Asheville, NC City Councilman-elect Cecil Bothwell is scheduled to be sworn in today. But critics of Bothwell say he cannot hold office citing NC's constitution which states: "The following persons shall be disqualified for office: First, any person who shall deny the being of Almighty God.” [more inside]
Interview with Marc Randazza Remember the Glenn Beck copyright infringement lawsuit? Did you enjoy the arguments of the defending lawyer?(PDF) That was Marc Randazza. [more inside]
Jinni is a movie and TV recommendation service that has apparently developed an algorithm similar to Pandora's Music Genome Project. Their algorithm is cleverly titled The Movie Genome Project.
Zoom around the Milky Way at different wavelengths with Chromoscope: X-Ray, Visible, Hydrogen α, Far-IR, Microwave, Radio. (You can also download it.)
In 1840, book collectors from around Europe flocked to the Belgian town of Binche hoping to buy at auction the late Jean Nepomucene Auguste Pichauld, Comte de Fortsas's collection of one-of-a-kind books. Unfortunately for them, neither the man nor his collection ever existed. More recently, librarian and bibliophile Jeremy Dibbell posted the contents of the Fortras Catalogue to LibraryThing with English translation as well as an introduction to the collection. Scans of the original catalogue can be found on Google Books. [more inside]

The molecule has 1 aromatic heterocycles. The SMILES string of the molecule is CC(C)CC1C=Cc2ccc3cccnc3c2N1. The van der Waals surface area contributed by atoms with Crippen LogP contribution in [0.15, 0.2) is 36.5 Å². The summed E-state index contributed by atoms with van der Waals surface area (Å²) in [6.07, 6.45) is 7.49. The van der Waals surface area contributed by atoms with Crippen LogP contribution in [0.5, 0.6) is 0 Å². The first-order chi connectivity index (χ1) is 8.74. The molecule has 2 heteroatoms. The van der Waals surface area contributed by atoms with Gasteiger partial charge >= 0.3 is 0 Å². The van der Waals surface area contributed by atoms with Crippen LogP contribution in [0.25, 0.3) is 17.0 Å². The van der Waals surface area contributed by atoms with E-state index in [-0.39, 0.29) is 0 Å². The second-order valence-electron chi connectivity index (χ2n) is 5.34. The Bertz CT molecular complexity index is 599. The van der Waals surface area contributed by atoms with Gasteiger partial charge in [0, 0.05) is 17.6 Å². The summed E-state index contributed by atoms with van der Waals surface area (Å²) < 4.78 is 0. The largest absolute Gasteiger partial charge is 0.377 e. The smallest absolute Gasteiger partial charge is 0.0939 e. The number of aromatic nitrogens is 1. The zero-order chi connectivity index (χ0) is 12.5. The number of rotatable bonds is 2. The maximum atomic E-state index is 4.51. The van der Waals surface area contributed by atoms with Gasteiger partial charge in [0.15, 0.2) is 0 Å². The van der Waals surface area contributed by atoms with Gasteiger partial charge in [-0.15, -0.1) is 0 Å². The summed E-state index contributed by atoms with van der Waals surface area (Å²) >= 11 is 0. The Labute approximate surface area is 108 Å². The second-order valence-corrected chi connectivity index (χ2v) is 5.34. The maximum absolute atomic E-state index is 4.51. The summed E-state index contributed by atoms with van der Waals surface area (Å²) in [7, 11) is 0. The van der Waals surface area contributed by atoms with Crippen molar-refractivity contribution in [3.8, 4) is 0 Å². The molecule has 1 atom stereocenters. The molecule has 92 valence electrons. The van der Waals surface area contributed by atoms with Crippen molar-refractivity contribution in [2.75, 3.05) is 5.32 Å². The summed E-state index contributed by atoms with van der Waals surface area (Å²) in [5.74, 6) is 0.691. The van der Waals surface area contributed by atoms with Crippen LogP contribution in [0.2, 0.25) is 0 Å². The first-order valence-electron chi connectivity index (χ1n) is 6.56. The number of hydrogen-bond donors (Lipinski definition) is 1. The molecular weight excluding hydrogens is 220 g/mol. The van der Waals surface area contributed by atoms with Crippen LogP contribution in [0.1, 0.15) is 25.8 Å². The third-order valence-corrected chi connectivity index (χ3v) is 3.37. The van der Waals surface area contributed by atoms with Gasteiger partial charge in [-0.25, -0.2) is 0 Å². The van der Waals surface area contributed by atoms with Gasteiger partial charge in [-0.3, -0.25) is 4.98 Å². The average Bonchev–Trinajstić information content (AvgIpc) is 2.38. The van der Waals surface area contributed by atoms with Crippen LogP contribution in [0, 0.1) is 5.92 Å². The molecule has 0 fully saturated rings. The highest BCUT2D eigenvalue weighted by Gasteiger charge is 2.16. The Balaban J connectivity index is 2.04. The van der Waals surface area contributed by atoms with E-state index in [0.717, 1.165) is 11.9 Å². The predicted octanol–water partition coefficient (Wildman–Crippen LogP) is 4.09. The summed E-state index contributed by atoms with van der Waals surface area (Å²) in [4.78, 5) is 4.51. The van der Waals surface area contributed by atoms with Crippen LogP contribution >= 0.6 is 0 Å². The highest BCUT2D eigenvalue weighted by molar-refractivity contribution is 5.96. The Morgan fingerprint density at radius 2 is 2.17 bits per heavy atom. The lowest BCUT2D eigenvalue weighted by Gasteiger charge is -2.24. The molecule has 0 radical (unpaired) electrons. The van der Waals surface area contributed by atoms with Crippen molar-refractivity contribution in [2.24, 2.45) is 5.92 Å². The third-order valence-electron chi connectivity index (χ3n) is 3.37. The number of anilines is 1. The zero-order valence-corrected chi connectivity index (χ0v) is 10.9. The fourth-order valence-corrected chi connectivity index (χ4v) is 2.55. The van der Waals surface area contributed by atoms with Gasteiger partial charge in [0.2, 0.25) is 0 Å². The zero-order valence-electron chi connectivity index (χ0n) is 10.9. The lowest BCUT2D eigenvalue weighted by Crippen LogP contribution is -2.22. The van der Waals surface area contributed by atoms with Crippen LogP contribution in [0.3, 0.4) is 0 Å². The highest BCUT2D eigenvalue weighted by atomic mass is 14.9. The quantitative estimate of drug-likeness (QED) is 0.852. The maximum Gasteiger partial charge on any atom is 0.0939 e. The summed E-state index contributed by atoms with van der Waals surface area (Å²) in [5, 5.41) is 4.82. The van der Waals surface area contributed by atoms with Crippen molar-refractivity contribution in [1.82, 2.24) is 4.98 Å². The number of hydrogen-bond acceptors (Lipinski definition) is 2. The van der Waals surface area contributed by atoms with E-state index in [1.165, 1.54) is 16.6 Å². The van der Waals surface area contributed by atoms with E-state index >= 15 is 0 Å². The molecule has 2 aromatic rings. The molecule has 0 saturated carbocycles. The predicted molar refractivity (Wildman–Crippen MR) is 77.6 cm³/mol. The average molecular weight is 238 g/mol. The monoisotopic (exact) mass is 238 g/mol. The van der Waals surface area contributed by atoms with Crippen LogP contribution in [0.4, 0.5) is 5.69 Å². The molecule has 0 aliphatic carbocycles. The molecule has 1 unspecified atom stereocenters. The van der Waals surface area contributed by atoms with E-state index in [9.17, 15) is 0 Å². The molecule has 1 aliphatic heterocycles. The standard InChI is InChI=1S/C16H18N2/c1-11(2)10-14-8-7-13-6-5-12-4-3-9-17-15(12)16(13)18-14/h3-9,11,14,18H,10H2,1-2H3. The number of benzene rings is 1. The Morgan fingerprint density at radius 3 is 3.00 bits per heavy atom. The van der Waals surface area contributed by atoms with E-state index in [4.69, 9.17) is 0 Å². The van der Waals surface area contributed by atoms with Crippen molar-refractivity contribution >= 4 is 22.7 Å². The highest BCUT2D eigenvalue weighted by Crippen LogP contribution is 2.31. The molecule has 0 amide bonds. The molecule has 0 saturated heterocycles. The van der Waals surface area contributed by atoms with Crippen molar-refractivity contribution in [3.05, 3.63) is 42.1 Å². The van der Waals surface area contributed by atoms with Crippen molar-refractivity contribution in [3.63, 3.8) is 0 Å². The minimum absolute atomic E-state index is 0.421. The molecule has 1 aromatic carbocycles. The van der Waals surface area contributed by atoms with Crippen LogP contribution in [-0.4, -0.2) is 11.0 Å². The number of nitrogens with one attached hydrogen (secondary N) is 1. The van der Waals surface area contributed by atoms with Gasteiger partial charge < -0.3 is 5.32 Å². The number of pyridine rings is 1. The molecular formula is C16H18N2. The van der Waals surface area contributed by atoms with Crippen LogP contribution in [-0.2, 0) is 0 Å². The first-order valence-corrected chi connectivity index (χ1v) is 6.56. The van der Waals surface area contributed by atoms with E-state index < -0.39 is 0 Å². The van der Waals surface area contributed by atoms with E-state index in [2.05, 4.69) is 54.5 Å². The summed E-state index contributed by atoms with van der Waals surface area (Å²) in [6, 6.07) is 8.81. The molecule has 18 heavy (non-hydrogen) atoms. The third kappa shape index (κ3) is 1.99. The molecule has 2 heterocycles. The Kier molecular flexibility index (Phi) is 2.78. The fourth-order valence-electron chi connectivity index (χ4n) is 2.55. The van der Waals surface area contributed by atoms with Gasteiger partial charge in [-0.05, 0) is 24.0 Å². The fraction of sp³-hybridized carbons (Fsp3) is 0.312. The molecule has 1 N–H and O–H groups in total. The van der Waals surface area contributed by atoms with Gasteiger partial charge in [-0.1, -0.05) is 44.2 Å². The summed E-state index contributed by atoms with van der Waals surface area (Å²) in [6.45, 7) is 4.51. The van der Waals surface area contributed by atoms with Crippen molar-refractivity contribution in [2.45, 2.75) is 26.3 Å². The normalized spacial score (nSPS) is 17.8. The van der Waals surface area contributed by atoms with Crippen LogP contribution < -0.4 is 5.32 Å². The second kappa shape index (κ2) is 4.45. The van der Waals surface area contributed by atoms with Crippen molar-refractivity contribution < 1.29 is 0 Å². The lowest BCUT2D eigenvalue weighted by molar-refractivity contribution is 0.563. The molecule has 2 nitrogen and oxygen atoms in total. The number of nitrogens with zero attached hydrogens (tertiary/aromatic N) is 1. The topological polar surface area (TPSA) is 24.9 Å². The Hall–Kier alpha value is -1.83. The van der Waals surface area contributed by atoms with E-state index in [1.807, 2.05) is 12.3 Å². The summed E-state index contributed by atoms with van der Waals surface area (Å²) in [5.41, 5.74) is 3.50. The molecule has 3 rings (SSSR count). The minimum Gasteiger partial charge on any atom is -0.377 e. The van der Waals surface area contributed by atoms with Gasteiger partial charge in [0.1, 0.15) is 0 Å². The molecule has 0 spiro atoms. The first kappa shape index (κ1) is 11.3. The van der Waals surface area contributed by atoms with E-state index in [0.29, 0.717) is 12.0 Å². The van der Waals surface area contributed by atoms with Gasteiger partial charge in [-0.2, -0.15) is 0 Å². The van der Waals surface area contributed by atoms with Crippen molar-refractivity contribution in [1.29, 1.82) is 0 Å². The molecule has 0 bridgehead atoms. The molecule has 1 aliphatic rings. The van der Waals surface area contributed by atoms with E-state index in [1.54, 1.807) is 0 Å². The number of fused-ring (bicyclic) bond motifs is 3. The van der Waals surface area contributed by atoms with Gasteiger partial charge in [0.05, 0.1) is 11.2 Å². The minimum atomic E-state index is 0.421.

The orchid hypothesis “profoundly recasts the way we think about human [genetic] frailty.”
If you're planning a visit to Stockholm, Munich, Bilbao, Shanghai, Dubai, Tokyo, Prague, Moscow, Toronto, and/or Barcelona, don't miss the chance to check out some of these amazing subway stations.
The Year 3000 looks back on the Beatles: A future-documentary on the world-changing impact of the Fab Four. (via)
Besuboru Bromides (Japanese Baseball Cards) from the collection of John Gall, as featured at A Journey Round My Skull. Here is an earlier essay by Gall about Japanese baseball cards.
ACORN Report Finds No Illegal Conduct : Scott Harshbarger, the former Attorney General of Massachusetts, now of the law firm Proskauer Rose, has recently released an investigative report about accusations that the community organizing group ACORN were caught trying to facilitate prostitution in a sting operation by Young Republicans Hannah Giles and James O'Keefe. The report concludes, "While some of the advice and counsel given by ACORN employees and volunteers was clearly inappropriate and unprofessional, we did not find a pattern of intentional, illegal conduct by ACORN staff." In addition, the report uncovers that Giles and O'Keefe's videos were heavily edited, up to and including substitute voiceovers.